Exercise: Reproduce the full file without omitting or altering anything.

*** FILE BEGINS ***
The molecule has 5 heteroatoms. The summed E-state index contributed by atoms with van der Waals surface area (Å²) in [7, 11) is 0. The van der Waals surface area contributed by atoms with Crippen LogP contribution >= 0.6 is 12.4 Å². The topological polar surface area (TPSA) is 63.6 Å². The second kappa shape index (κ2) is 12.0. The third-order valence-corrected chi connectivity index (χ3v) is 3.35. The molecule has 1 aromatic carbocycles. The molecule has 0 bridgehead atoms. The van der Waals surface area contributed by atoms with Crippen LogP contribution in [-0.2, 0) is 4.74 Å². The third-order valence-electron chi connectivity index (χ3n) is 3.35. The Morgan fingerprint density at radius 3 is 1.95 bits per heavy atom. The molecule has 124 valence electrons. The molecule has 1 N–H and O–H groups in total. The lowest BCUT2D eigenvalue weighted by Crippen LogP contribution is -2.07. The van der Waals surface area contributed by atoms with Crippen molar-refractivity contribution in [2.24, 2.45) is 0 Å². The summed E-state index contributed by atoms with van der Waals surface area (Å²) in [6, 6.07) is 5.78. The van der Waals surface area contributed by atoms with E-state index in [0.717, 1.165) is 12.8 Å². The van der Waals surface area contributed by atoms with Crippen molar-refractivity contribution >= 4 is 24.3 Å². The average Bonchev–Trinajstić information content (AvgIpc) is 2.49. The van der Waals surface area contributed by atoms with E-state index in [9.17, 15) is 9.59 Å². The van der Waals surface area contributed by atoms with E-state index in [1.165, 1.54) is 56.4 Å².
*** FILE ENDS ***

The molecule has 5 heteroatoms. The summed E-state index contributed by atoms with van der Waals surface area (Å²) in [7, 11) is 0. The van der Waals surface area contributed by atoms with Crippen LogP contribution >= 0.6 is 12.4 Å². The topological polar surface area (TPSA) is 63.6 Å². The second kappa shape index (κ2) is 12.0. The third-order valence-corrected chi connectivity index (χ3v) is 3.35. The molecule has 1 aromatic carbocycles. The molecule has 0 bridgehead atoms. The van der Waals surface area contributed by atoms with Crippen LogP contribution in [-0.2, 0) is 4.74 Å². The third-order valence-electron chi connectivity index (χ3n) is 3.35. The Morgan fingerprint density at radius 3 is 1.95 bits per heavy atom. The molecule has 124 valence electrons. The molecule has 1 N–H and O–H groups in total. The lowest BCUT2D eigenvalue weighted by Crippen LogP contribution is -2.07. The van der Waals surface area contributed by atoms with Crippen molar-refractivity contribution in [2.24, 2.45) is 0 Å². The summed E-state index contributed by atoms with van der Waals surface area (Å²) in [6, 6.07) is 5.78. The van der Waals surface area contributed by atoms with E-state index in [0.717, 1.165) is 12.8 Å². The van der Waals surface area contributed by atoms with Crippen molar-refractivity contribution >= 4 is 24.3 Å². The average Bonchev–Trinajstić information content (AvgIpc) is 2.49. The van der Waals surface area contributed by atoms with E-state index in [9.17, 15) is 9.59 Å². The van der Waals surface area contributed by atoms with E-state index in [1.165, 1.54) is 56.4 Å².